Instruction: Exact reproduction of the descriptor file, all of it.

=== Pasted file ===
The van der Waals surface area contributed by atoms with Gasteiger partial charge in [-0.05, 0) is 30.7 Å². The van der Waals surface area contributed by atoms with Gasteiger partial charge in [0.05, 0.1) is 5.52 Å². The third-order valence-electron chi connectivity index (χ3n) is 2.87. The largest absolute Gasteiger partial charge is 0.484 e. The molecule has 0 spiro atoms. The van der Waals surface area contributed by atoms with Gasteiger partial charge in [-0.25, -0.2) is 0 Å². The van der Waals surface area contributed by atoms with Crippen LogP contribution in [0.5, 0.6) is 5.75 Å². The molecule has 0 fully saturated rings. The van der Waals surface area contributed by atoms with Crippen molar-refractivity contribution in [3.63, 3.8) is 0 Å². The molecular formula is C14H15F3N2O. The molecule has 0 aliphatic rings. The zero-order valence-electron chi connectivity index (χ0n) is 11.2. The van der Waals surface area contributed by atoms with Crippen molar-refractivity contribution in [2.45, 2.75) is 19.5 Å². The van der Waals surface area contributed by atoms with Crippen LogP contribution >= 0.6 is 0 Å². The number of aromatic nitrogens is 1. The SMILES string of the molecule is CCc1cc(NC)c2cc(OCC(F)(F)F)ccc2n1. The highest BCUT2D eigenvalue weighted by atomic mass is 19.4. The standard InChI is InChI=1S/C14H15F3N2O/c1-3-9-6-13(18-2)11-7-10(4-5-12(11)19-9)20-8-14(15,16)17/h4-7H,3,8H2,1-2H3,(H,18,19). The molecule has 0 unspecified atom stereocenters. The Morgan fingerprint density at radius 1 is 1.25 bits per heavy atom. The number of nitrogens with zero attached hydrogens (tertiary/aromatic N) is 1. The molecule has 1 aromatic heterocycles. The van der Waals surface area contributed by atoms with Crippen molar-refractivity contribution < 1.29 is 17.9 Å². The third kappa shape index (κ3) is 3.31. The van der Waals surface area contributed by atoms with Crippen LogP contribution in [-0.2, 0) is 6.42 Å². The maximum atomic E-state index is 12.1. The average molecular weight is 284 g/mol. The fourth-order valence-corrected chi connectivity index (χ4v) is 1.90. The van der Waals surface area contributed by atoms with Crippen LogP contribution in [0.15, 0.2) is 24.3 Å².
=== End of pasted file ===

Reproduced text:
The van der Waals surface area contributed by atoms with Gasteiger partial charge in [-0.05, 0) is 30.7 Å². The van der Waals surface area contributed by atoms with Gasteiger partial charge in [0.05, 0.1) is 5.52 Å². The third-order valence-electron chi connectivity index (χ3n) is 2.87. The largest absolute Gasteiger partial charge is 0.484 e. The molecule has 0 spiro atoms. The van der Waals surface area contributed by atoms with Gasteiger partial charge in [-0.25, -0.2) is 0 Å². The van der Waals surface area contributed by atoms with Crippen LogP contribution in [0.5, 0.6) is 5.75 Å². The molecule has 0 fully saturated rings. The van der Waals surface area contributed by atoms with Crippen molar-refractivity contribution in [3.63, 3.8) is 0 Å². The molecular formula is C14H15F3N2O. The molecule has 0 aliphatic rings. The zero-order valence-electron chi connectivity index (χ0n) is 11.2. The van der Waals surface area contributed by atoms with Crippen molar-refractivity contribution in [2.45, 2.75) is 19.5 Å². The van der Waals surface area contributed by atoms with Crippen LogP contribution >= 0.6 is 0 Å². The number of aromatic nitrogens is 1. The SMILES string of the molecule is CCc1cc(NC)c2cc(OCC(F)(F)F)ccc2n1. The highest BCUT2D eigenvalue weighted by atomic mass is 19.4. The standard InChI is InChI=1S/C14H15F3N2O/c1-3-9-6-13(18-2)11-7-10(4-5-12(11)19-9)20-8-14(15,16)17/h4-7H,3,8H2,1-2H3,(H,18,19). The molecule has 0 unspecified atom stereocenters. The Morgan fingerprint density at radius 1 is 1.25 bits per heavy atom. The number of nitrogens with zero attached hydrogens (tertiary/aromatic N) is 1. The molecule has 1 aromatic heterocycles. The van der Waals surface area contributed by atoms with Crippen molar-refractivity contribution < 1.29 is 17.9 Å². The third kappa shape index (κ3) is 3.31. The van der Waals surface area contributed by atoms with Crippen LogP contribution in [-0.2, 0) is 6.42 Å². The maximum atomic E-state index is 12.1. The average molecular weight is 284 g/mol. The fourth-order valence-corrected chi connectivity index (χ4v) is 1.90. The van der Waals surface area contributed by atoms with Crippen LogP contribution in [0.15, 0.2) is 24.3 Å².